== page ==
For cryin' out loud - here we go again with the colors!
Chaos and destruction are all that Decepticon Rumble lives for. His powerful pile drivers send shuddering
shockwaves through the earth strong enough to knock Autobots from their feet, collapse buildings, and open chasms in the ground. He opens every Decepticon assault with an overwhelming seismic assault that can send entire armies sprawling. Along with his love of destruction goes a sarcastic sense of humor that he uses to issue a steady stream of insults against any enemy unlucky enough to get within earshot.
That bio, by the way, is longer than the
one printed on the figure's packaging: everything after "chasms in the ground" is only found on Hasbro's website. Rumble's altmode is a little blue car of indeterminate type - something small and sporty and probably popular with hoons. You know, whatever the equivalent of a Ford Fiesta is in the world where Transformers: Prime takes place.
It's a two-door hatchback that measures 4⅝" long,
2⅛" wide and 1¼" tall. Considering that this is a tuner car, it's frankly a bit surprising that the body is solid blue. Shouldn't there be some kind of crazy details painted on the doors? It's a very plasticky blue, too - it looks like a toy, not a small car. The windows are red (which doesn't seem like it would be street-legal), the wheels and grill are solid black, and the bumper is dark silver. The back end has a lot of sculpted details that get no kind of attention, such as the tail lights, license plate, and rear windows.
To convert Rumble, pull the doors out to the side,
fold the roof over to be the arms, and pull the legs out of the hood. Actually, there's a hitch to that part: you fold the legs halfway, then swing the bumper out of the way, and finish straightening them out.
Rumble makes for a strange-looking robot. He has these massive pieces of car kibble on his shoulders that just look completely out of place. Measured to the head, Rumble is 4½" tall, but that shoulder junk can take him almost up to the 6" mark. It would have been fine, if they'd just figured out something better to do with the roof of the car (and the windows attached to it).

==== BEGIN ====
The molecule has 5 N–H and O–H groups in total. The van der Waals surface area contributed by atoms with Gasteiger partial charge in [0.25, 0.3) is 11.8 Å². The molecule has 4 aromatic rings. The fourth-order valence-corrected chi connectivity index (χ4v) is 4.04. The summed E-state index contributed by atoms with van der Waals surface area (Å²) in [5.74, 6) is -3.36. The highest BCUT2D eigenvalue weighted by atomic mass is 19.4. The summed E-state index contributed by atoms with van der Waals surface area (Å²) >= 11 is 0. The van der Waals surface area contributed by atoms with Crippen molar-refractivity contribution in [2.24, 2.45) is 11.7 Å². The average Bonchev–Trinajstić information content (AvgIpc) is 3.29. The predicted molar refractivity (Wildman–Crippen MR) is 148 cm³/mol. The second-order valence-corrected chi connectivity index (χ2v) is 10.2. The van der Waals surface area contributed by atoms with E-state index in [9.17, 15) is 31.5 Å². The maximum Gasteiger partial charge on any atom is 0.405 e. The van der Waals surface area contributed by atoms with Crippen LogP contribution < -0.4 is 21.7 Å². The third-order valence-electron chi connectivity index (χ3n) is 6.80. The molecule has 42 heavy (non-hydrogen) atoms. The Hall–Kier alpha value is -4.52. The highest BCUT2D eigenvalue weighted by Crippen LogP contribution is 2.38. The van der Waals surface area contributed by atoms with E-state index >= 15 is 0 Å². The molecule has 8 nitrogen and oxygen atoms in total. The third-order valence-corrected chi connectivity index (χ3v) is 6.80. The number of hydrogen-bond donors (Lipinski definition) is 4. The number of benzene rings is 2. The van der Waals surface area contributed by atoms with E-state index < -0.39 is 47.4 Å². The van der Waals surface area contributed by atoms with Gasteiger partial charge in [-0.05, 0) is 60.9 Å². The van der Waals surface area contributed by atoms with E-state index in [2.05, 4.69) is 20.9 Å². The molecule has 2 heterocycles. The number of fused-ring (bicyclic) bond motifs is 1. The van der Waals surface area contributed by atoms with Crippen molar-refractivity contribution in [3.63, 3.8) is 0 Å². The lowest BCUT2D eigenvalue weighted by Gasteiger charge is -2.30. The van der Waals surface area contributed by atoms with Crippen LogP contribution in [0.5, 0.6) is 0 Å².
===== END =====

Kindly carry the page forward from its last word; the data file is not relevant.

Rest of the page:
The figure's head, surprisingly, is not any kind of update or reference to any previous version of Rumble (or Frenzy, for that matter). It's a rather nice design, with antenna ears, a mouthplace, light-piped red eyes and a stripe down the center of his blocky forehead. It's just a good Transformer head; we can appreciate that.
For some reason, Rumble's chest looks like a giant face. Yes, even more than Starscream and Soundwave's chests look like faces.
The pseudo "eyes" in his chest are even lightpiped, so they completely stand out! If Rumble were actually a character on the cartoon instead of being seen only in the toys, you'd almost expect him to be the head of a combiner - or maybe built from the decapitated head of a larger 'bot. Obviously the they're meant to recall the cassette tape holes on the old figure, but they don't really read that way.
Part of the car kibble is used to good effect, rather than just being poor design. The spires that rise off the back of his shoulders are sculpted with bits on the inside surfaces that are clearly callbacks to the thruster guns (or whatever they were) worn on the Cassetticons' back. That works much better than the chest-holes do!
The articulation is mostly good, with the exception of the waist. It's a balljoint, but it's stuck fast in its socket.
Attempting to move it at all only serves to make the plastic flex, threaning to shear the joint off. There's a crotch plate in front of the joint anyway, so it's not like you're losing much by ignoring the joint altogether.
Rumble comes with two accessories, his big springy piledrivers. You can put them over his hands (to make it look like he's transformed his arms) or store them behind his shoulder kibble. Hey, maybe it serves a purpose after all! Looking at the promo shots on the back of the card, there were supposed to be blue paint apps on the backs of the piledrivers, but those didn't make it to final production.
Rumble isn't a terrible figure, but he's really not very good, either. He falls on the bad side of mediocre, and that's disappointing. Between the lack of paint, the kibble no one bothered to deal with, and the stuck joint, this is one you'll be okay leaving on the shelf.